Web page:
Part of the problem with linseed which causes people to worry that it is rancid is in fact due to compounds called cyclolinopeptides which degrade and cause the oil to become very bitter. These compounds seem to have synergistic health benefits; research is beginning to uncover these benefits to the immune system which may well be contributory to why the Holism study discovered flax (linseed) oil to be more effective than fish oil. This bitterness seems to be worse in seed that has not been grown, harvested or stored correctly, it occurs within days or weeks of pressing, cooler temperatures slow its progress down albeit only a very little. This bitterness is often mistaken for rancidity and is behind a lot of the worry about using flax in food; the taste of oxidised rancid oil is different and seldom spotted by the average person when consuming oils such as olive oil, sesame oil, walnut oil or rapeseed oil. Not cooking with flaxseed oil to prevent bitterness is shutting the door after the horse has bolted, cooking doesn’t cause it but can make it appear worse when warm. This bitterness is exceedingly common in flaxseed oil. It has nothing to do with omega-3 chemistry or rancidity. Much of the world’s flaxseed oil has this bitter flavour, especially that sold in clear bottles. The degradation of these chemicals is brought about rapidly by uvlight, temperature has a far slower effect.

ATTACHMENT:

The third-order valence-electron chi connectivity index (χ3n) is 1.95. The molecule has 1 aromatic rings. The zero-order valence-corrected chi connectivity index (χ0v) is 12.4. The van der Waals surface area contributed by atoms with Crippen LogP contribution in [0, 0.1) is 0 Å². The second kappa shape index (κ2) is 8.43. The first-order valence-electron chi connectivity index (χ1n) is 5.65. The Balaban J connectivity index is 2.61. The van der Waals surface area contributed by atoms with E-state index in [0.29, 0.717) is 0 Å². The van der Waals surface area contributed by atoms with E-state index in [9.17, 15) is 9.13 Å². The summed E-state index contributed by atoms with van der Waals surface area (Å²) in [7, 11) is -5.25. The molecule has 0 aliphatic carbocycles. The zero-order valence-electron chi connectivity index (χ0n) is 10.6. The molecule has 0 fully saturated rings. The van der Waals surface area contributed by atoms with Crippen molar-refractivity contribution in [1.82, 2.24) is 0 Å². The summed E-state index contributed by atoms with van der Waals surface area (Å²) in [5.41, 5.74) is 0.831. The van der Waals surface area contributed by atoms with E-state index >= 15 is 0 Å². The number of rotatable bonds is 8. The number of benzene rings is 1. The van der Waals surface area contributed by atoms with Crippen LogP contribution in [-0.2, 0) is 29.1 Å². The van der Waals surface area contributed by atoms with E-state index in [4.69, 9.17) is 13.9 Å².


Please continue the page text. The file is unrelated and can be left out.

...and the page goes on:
Flax Farm ground linseed (flax) is not “stored” but cold-milled by us just before using.